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Ferry & Car Ferry News The ferry industry on the Irish Sea, is just like any other sector of the shipping industry, in that it is made up of a myriad of ship operators, owners, managers, charterers all contributing to providing a network of routes carried out by a variety of ships designed for different albeit similar purposes.

All this ferry activity involves conventional ferry tonnage, 'ro-pax', where the vessel's primary design is to carry more freight capacity rather than passengers. This is in some cases though, is in complete variance to the fast ferry craft where they carry many more passengers and charging a premium.

In reporting the ferry scene, we examine the constantly changing trends of this sector, as rival ferry operators are competing in an intensive environment, battling out for market share following the fallout of the economic crisis. All this has consequences some immediately felt, while at times, the effects can be drawn out over time, leading to the expense of others, through reduced competition or takeover or even face complete removal from the marketplace, as witnessed in recent years.

Arising from these challenging times, there are of course winners and losers, as exemplified in the trend to run high-speed ferry craft only during the peak-season summer months and on shorter distance routes. In addition, where fastcraft had once dominated the ferry scene, during the heady days from the mid-90's onwards, they have been replaced by recent newcomers in the form of the 'fast ferry' and with increased levels of luxury, yet seeming to form as a cost-effective alternative.

Irish Sea Ferry Routes

Irrespective of the type of vessel deployed on Irish Sea routes (between 2-9 hours), it is the ferry companies that keep the wheels of industry moving as freight vehicles literally (roll-on and roll-off) ships coupled with motoring tourists and the humble 'foot' passenger transported 363 days a year.

As such the exclusive freight-only operators provide important trading routes between Ireland and the UK, where the freight haulage customer is 'king' to generating year-round revenue to the ferry operator. However, custom built tonnage entering service in recent years has exceeded the level of capacity of the Irish Sea in certain quarters of the freight market.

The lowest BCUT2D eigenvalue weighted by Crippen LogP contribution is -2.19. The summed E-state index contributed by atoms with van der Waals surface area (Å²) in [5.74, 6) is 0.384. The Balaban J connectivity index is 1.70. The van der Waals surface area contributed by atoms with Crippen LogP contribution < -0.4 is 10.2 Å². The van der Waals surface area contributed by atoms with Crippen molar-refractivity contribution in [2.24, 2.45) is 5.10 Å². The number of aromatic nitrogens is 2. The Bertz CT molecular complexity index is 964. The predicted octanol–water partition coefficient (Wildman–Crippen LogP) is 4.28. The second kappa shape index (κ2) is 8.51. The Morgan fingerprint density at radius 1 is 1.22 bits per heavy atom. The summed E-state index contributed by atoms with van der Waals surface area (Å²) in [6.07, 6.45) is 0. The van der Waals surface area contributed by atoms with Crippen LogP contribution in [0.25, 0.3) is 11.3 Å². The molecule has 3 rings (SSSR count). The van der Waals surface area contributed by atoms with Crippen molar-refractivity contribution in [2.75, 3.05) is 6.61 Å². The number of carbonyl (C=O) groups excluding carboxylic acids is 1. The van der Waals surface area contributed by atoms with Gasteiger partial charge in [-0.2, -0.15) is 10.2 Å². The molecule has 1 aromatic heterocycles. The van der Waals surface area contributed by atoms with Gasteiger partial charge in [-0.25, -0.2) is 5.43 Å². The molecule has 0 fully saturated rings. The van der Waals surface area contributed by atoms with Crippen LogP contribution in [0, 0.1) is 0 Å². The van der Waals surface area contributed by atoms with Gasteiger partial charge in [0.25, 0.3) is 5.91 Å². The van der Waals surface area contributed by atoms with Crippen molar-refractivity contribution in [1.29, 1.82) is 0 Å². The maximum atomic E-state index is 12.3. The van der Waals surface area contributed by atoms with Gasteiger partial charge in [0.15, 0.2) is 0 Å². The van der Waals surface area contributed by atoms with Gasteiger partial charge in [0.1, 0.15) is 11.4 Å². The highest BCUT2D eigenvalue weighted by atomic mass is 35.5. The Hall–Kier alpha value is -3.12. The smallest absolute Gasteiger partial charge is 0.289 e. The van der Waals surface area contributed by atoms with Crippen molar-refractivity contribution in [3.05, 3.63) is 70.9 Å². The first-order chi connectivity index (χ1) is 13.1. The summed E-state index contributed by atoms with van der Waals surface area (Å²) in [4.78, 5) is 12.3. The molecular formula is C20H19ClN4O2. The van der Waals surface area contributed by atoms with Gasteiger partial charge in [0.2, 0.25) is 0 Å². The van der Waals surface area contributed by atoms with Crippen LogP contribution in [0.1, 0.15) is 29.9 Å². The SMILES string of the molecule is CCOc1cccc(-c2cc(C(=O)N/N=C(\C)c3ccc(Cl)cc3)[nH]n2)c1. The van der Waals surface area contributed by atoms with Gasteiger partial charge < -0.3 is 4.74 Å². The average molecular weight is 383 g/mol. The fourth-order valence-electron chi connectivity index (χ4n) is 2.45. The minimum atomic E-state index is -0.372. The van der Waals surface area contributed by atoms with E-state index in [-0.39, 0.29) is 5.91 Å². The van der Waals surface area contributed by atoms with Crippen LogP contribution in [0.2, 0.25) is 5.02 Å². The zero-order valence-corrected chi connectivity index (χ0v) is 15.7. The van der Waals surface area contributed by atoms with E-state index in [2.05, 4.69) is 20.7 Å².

A prime example of the necessity for trade in which we consumers often expect daily, though arguably question how it reached our shores, is the delivery of just in time perishable products to fill our supermarket shelves.

A visual manifestation of this is the arrival every morning and evening into our main ports, where a combination of ferries, ro-pax vessels and fast-craft all descend at the same time. In essence this a marine version to our road-based rush hour traffic going in and out along the commuter belts.

Across the Celtic Sea, the ferry scene coverage is also about those overnight direct ferry routes from Ireland connecting the north-western French ports in Brittany and Normandy.

Due to the seasonality of these routes to Europe, the ferry scene may be in the majority running between February to November, however by no means does this lessen operator competition.

Noting there have been plans over the years to run a direct Irish –Iberian ferry service, which would open up existing and develop new freight markets. Should a direct service open, it would bring new opportunities also for holidaymakers, where Spain is the most visited country in the EU visited by Irish holidaymakers ... heading for the sun!